We've previously noted how Picture Play, among fan magazines of the era, singularly referred to Carole Lombard as "Carol" well into the 1930s, such as on this August 1935 cover. In the February 1936 issue, Norbert Lusk, writing in his "Soft And Sharp Focus" column, explained why:
Note Lusk claims Mack Sennett introduced her to audiences as "Carol" and not "Carole" (ignoring her brief career at Fox, in which her name had an "e"), ignoring this title card from her last Sennett short, "Matchmaking Mamma":
(Sennett briefly referred to Lombard as "Carolle" early in her tenure, but in his films the "e" remained. It was only in her films issued by Pathe, which had a working agreement with Sennett, where the "e" was dropped.) Had never heard that "rubber-stamp" story, either.
Interesting that a few months later, Lusk, writing about "The Princess Comes Across" in one of the Los Angeles papers, did use the "e" (http://carole-and-co.livejournal.com/409534.html):
Lusk vowed Lombard's first name would never be spelled with an "e" in Picture Play. So much for vows; it was added within the year (http://carole-and-co.livejournal.com/594915.html), probably much to the delight of the aforementioned Jack McElveny.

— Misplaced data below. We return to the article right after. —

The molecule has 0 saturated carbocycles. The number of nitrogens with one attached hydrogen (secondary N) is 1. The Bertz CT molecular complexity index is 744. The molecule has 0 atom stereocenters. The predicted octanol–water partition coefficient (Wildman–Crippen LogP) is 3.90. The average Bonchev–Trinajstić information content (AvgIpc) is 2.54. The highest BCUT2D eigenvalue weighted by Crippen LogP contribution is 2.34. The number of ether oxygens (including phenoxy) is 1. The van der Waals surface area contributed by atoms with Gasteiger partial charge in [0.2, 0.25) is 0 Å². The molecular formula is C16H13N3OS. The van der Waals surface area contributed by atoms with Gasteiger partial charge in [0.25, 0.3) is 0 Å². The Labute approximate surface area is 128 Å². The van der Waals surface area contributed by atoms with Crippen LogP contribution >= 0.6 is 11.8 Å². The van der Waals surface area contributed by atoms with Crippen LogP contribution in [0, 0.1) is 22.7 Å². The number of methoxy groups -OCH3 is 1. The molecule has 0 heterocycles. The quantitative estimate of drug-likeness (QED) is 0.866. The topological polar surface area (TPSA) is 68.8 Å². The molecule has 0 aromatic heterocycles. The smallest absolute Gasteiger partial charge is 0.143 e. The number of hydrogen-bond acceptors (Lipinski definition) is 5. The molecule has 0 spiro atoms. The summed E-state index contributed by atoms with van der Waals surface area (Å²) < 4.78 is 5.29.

In that February 1936 issue, Lusk had some nice things to say about Lombard's previous Paramount film, "Hands Across The Table"...
...although elsewhere, one of the letter-writers takes aim at her high rankings in the November 1935 article judging beauty (http://carole-and-co.livejournal.com/620595.html), lauding Dolores Del Rio as the standard for Hollywood loveliness:
There's also Picture Play's view into the future of films -- it's always fun to examine these things and see how accurate they were in retrospect. This foresees what moviegoing would be like in not-so-far-off 1940 (did the editors think such massive changes actually could take place within four years?); some of the predictions were accurate, others weren't: